Abramovich wielded the axe on Mourinho after a disastrous start to the season.According to a Chelsea statement, his three league titles, FA Cup, Community Shield and three League Cup wins over two spells makes Mourinho the most successful manager in its 110-year history. “But the board agreed results have not been good enough this season and believe it is in the best interests of both parties to go our separate ways,” it said. “The club wishes to make clear Mourinho leaves us on good terms and will always remain a much-loved, respected and significant figure at Chelsea. His legacy at Stamford Bridge and in England has long been guaranteed and he will always be warmly welcomed back to Stamford Bridge.” But the concept of the boss being fired – or even taking it upon themselves to leave the firm – for the company’s poor results is more common than you would think. As such, we took a look at some of the biggest examples.
(1) Andrew Mason – GrouponJust one day after missing the fourth quarter earnings expectations in 2013, Groupon CEO Andrew Mason found himself without a job. This came after a whopping 77 per cent decline in the company’s share price and a net loss of $81m for the previous quarter – sending its stock price down 24 per cent in one day. But even though there had been reports for months about internal struggles, no explanation as to why Mason was pushed out the door was given. Instead, the reason was gleaned from an internal memo that Mason had sent before his departure. “I was fired today,” he wrote. “If you’re wondering why… you haven’t been paying attention.” He cited the company’s controversial accounting techniques, its failure to meet its own financial projections and its stock decline. “The events of the last year and a half speak for themselves. As CEO, I am accountable.” ––––––––––––––––––––––––––––––––––––––––––––––––––––––––––––––––––––––––––––––
(2) Anshu Jain and Jürgen Fitschen – Deutsche BankSince taking over from previous CEO Josef Ackermann, Jain and Fitschen had allegedly bounced from one crisis to the next, with many of the problems emanating from the investment-banking unit Jain ran. The bank repeatedly fell short of its own profit forecasts. The executives said the bank had plenty of capital, only to go to shareholders for more funds, first in 2013 and then again in 2014. In April, the bank was forced to pay about $2.5bn (£1.64bn) and to plead guilty to resolve accusations that its traders tried to rig benchmark interest rates. Adding to the pressure was that co-CEO Fitschen was on trial in connection with the collapse of the Kirch media empire in 2002, whereby he was accused of giving false testimony. Needless to say, Jain soon left the company, with co-CEO Fitschen following suit via resignation. ––––––––––––––––––––––––––––––––––––––––––––––––––––––––––––––––––––––––––––––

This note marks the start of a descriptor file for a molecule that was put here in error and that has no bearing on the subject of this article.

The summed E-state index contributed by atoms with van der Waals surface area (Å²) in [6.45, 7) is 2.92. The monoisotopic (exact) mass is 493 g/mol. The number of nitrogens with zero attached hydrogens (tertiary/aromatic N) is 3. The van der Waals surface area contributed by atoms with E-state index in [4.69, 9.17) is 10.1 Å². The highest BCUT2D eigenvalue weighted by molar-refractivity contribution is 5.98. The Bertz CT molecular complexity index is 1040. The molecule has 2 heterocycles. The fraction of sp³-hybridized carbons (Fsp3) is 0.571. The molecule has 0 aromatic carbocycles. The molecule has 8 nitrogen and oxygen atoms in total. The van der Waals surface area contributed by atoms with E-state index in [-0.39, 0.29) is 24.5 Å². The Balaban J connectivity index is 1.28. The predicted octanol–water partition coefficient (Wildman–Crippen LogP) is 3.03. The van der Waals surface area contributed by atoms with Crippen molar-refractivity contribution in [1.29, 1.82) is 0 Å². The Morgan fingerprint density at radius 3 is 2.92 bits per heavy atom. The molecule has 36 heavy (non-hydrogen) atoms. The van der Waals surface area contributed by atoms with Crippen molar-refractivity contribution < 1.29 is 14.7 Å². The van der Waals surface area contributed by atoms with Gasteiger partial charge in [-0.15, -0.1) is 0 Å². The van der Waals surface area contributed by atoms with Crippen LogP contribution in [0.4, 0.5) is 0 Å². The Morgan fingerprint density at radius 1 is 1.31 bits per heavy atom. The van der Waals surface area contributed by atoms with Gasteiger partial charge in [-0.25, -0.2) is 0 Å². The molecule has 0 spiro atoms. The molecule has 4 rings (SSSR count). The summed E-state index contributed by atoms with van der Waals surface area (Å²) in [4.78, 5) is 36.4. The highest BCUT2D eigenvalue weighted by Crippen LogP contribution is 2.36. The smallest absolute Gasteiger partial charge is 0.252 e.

(3) Jonathan Hart – ThorntonsLess than five months since issuing a profit warning after “significant short-term difficulties” in May 2015, CEO Jonathan Hart announced his imminent departure from the company. Thorntons’ December 2014 profit warning resulted in a 22 per cent fall in share price, after which it continued to drop to a near two-year low of 63.25p. And in an April trading statement, the firm described its performance in its retail and FMCG divisions as “mixed” – with figures “remaining flat”. According to Chris Beer of Warwick Business School: “Thorntons has had to go through a painful process of re-invention just at the time when the retail market has been under immense pressure. Reducing its own retail foot print back to remove unprofitable outlets has coincided with really intense competition among the big supermarkets – inevitably that has put price pressure on Thorntons as it has on other suppliers. “It seems the departing Hart has done a reasonable job under difficult circumstances but even that has not been enough. The share price reaction I believe is down to a few key things.” ––––––––––––––––––––––––––––––––––––––––––––––––––––––––––––––––––––––––––––––
(4) Dalton Philips – MorrisonsMorrisons boss Dalton Philips became a boardroom casualty when he was sacked after five years of slumping profits. The supermarket had revealed that like-for-like sales, excluding fuel, had dropped by 3.1 per cent in the six weeks to 4 January 2015, compared with falls of 0.3 per cent at Tesco and 1.7 per cent at Sainsbury’s. Morrisons said it would shut ten loss-making stores and bring in its new chairman four months earlier than planned. Chairman Andy Higginson said discussions about Philips’s departure had begun three months prior to his departure and he would be looking outside the business for a “fresh pair of eyes to try and regain some trading momentum”. Experts didn’t seem to be too shocked when he announced he was leaving.
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